Cases argued and decided in the Supreme Court of Texas, during the latter part of the Tyler term, 1874, and the first part of the Galveston term, 1875. Volume 42. Page: 319
The following text was automatically extracted from the image on this page using optical character recognition software:
1875.] BUSTER v. THE STATE. 319
Opinion of the Cotlrt.
within the different degrees charged by the indictment, to assess
the punishment if the same is not absolutely fixed by law.
It must clearly appear from the verdict, not only that there is
no conflict in the finding of the jury on the issue of the guilt
and the assessment of the penalty, but their determination in
the one must be in harmony with, and supported by that in
the other. To support the judgment, the court must be able
to see from the verdict of "guilty," returned by the jury, that
it authorizes and requires the assessment of a penalty affixed
by law, or that the penalty assessed by the jury is warranted
by law. And also that the jury are not mistaken in the character
or degree of the offense of which they have, in fact, found
the defendant guilty, and imposed a penalty not affixed to it by
law. How can the court know this, unless the verdict finds
the offense, or its degree, as well as the penalty ? It is but
arguing in a circle to say that the jury have found the defendant
guilty of murder in the first degree because they have
fixed the penalty of death; and that they were warranted in
assessing the punishment of death because they have found
him guilty of murder in that degree. The only hypothesis
upon which, with the least degree of plausibility, we can lool$
to the penalty assessed by the jury, to determine the degree of
guilt found by the verdict of "guilty" is, that the jury could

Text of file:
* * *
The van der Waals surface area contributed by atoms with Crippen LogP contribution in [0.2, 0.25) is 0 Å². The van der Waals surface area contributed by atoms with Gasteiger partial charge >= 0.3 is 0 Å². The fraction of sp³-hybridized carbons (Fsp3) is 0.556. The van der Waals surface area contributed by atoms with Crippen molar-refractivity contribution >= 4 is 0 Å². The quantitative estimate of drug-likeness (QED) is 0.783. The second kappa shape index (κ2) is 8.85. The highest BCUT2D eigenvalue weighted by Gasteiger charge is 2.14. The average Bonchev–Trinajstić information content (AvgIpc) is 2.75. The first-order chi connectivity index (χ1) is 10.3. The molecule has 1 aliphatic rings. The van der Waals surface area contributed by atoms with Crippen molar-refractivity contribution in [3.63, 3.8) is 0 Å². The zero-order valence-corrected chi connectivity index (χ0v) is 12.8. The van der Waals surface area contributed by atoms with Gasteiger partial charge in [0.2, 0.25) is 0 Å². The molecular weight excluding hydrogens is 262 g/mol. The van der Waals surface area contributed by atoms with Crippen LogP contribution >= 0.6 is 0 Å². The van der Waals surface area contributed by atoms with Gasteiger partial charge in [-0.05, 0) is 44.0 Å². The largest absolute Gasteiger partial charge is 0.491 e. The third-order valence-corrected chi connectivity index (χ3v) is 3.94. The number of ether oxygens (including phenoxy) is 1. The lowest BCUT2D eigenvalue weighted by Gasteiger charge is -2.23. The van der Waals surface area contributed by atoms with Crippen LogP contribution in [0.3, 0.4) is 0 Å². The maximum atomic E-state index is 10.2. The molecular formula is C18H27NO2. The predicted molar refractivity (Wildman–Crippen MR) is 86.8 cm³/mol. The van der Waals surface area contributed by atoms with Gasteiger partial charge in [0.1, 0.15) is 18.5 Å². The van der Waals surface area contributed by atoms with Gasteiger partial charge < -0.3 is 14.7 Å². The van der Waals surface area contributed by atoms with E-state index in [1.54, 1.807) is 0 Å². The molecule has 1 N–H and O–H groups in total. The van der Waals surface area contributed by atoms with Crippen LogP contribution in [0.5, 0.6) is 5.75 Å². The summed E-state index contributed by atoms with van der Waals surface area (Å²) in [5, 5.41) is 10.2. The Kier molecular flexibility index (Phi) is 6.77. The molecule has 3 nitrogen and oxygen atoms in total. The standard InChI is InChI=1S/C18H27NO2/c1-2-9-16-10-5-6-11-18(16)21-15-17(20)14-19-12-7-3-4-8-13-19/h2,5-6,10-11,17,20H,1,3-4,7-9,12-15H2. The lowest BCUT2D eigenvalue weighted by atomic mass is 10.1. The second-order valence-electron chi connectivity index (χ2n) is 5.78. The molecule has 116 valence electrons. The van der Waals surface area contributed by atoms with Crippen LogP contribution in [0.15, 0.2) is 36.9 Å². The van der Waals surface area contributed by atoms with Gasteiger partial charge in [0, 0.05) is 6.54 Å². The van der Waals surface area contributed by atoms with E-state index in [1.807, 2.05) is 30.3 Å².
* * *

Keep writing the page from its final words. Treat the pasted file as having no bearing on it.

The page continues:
not have mistaken the law through ignorance or wantonness, and
could not have been deceived or misled through prejudice
It is intimated, however, in the case of Holland v. The State,
that the general verdict of "guilty" returned in that case was
sufficient to warrant the judgment, because the defendant was
charged by the indictment with murder in the first degree.
The verdict, it is said, finds the defendant guilty as charged,
and as he is expressly charged with murder in the first degree,
the verdict must be'held to find him thus guilty. To this it is
sufficient to answer, that indictments in the usual form charge
murder in the first degree as well as in the second. The court
cannot therefore say, from a verdict of "guilty, as charged
Here’s what’s next.
This book can be searched. Note: Results may vary based on the legibility of text within the document.
Tools / Downloads
Get a copy of this page or view the extracted text.
Citing and Sharing
Basic information for referencing this web page. We also provide extended guidance on usage rights, references, copying or embedding.
Reference the current page of this Book.
Texas. Supreme Court. Cases argued and decided in the Supreme Court of Texas, during the latter part of the Tyler term, 1874, and the first part of the Galveston term, 1875. Volume 42., book, 1881; St. Louis, Mo.. (texashistory.unt.edu/ark:/67531/metapth28531/m1/327/: accessed December 11, 2017), University of North Texas Libraries, The Portal to Texas History, texashistory.unt.edu; .